The current situation will require companies to:

  • Assess short term liquidity including cash balances to meet operational payments
  • Reassess their business strategies in light of revised financial and operational forecasts to adjust to the post-COVID scenario
  • Necessary adjustments to the capital structure factoring in potentially lower earnings
  • Deferral of non-essential capex; and need to diversify funding sources
  • Closely evaluating cost structures to cut down excess spend, and
  • Explore potential disposals of non-core assets to optimise carrying costs and make balance sheets lean.

 

In conclusion, the current situation is one that has a deep impact on key segments of the economy and is unlike anything we have seen in recent times. The global nature of the pandemic, coupled with its high intensity and long duration, will fundamentally alter the business landscape through changing trade flows, asset prices and consumption patterns. This will impact all key stakeholders, including banks, financial institutions, investors and corporates. The need of the hour is to put in place a comprehensive action plan that addresses potential impact, from short-term cash flow concerns to longer term balance sheet adjustments.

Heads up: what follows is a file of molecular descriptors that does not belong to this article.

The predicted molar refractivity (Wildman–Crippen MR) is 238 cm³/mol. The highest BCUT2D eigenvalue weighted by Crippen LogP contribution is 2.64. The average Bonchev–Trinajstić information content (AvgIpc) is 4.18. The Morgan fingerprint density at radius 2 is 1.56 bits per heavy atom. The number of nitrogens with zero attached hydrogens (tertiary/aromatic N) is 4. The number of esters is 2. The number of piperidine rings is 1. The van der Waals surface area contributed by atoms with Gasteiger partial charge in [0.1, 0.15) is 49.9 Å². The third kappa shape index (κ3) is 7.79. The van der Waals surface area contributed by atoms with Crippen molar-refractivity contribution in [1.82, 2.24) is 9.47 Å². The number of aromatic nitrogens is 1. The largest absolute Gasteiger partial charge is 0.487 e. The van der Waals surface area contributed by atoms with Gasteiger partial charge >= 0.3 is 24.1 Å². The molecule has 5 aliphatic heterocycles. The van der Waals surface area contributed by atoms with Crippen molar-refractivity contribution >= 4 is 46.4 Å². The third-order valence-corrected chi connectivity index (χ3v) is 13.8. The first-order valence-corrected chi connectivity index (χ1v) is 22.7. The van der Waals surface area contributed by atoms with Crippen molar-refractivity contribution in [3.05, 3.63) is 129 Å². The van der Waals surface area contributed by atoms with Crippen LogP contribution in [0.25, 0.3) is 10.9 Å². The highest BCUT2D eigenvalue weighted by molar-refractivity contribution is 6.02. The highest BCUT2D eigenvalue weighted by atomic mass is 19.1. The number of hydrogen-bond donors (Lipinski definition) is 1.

© 2020 KPMG, an Indian registered partnership and a member firm of the KPMG network of independent member firms affiliated with KPMG International Cooperative (“KPMG International”), a Swiss entity. All rights reserved.